VST baskets are recommended for a 1 gram variance around the dose they are graded for, and I have not experienced good results going out of that range. That means you should be dosing 17-19 grams in the 18g baskets, 21-23 in the 22g basket.


They also, because of uniform hole size, have a very limited grind variance. Where this is on your grinder depends on a number of factors.


So having said all that, the VST baskets are designed to be used in a very specific way: brewing coffee at ratios of 66, 50 and 33%. These ratios are calculate by dividing the amount of coffee you use(say, 18g) by the weight of the shot you produce(say, 27g for a 66%, or 36g for a 50%).


I recommend playing around with the different ratios, seeing what you like best with hairbender, writing down as much data as you can on shots you like and don't like and see what you can implement from the experimentation into your training.


One last thing: because the VSTs have a constant resistance on the bottom of the basket, and, by correlation, want to have a consistent flow rate through the basket, make very careful not to center dose the basket as is necessary on a lot of other manufacturer/OEM baskets. You will get a slower flow through the middle of the puck and faster flow/channeling on the outside of the puck. It can take some time to get used to filling the basket differently, and coffee will taste poor until you do, but once you are able to execute even distribution from the grinder, it will make a world of difference.

Fine Tuning my system with the VST filters and new Grinders.

Consistency of draw times between double espresso shots using the following set up for the LaMarzocco GS3 Paddle machine has improved my espressos and cappuccinos. Above all the taste of the espresso has improved beyond any espressos in the past.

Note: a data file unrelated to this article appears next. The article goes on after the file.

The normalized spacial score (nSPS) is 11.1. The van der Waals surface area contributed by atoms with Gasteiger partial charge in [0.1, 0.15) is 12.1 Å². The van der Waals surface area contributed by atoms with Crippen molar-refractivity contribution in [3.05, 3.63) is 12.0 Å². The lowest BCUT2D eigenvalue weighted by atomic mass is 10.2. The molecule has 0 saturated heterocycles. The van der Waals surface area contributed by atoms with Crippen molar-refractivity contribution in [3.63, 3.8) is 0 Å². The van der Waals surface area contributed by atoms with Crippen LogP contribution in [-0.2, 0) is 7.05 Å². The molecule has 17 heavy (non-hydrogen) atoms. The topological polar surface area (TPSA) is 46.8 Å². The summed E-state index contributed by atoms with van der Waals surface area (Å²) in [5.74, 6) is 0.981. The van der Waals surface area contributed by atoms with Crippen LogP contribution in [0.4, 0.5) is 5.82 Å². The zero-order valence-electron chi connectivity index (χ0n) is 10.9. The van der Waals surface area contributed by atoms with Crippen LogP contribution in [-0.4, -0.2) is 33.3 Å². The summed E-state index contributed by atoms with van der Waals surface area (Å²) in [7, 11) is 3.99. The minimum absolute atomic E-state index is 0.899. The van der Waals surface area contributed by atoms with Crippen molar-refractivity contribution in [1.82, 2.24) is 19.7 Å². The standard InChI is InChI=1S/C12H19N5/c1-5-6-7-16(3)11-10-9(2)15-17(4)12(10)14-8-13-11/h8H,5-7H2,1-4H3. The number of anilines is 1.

The following is my present setup for a consistently good double espresso for a cappuccino. This consistency is now verified using draw time with the weight system and volume system. I set up using the weight system and record the volume and when making cappuccinos daily speed up the process using volume associated with the previously cups that have been weighed and timed.  About once a week I weigh and record the draw time for a double espresso and added milk for a cappuccino.

  1. Late model GS3 Paddle machine.
  2. Bar pressure set using the following system:
    A. Buy a second back-flush blind basket. 
    B. Purchase from McMaster-Carr two drill bits size - Wire  gauge 79, 3/4” Oal, 0.1” drill depth, 118 Degree Point. One will work if you don’t break it. About $5.00 for two.
    C. Drill one hole in the middle of the blind basket.
    D. With new hole drilled blind basket and a clean group head (so it won’t stop up with grounds), set 9 bars on the machine bar pressure gauge. This will give you a perfect 9 bars to work from. This system came from LM USA and it works for a start but is an absolute in my setup. 
    E. I use Chris Coffee Black Pearl Espresso roast coffee. Tried six or seven other coffees and alway come back to Black Pearl. Also when I set the machine and grinder for a coffee I don’t want to start over and waste a bunch of coffee in setting up and re-setting up.
  3. I replaced my 2 stock portafilter baskets, with a 15 Gram and 18 Gram VST Precision filter baskets which have more uniform hole size distributions and total open area tuned for the dose. (see “Advances in the State of the “Art - and Science - of Espresso” in the April/May 2011 issue of Barista Magazine). VST ( is the developer of the new filter baskets and also developed the Strata Baskets for La Marzocco. This is a significant improvement and has rendered the following;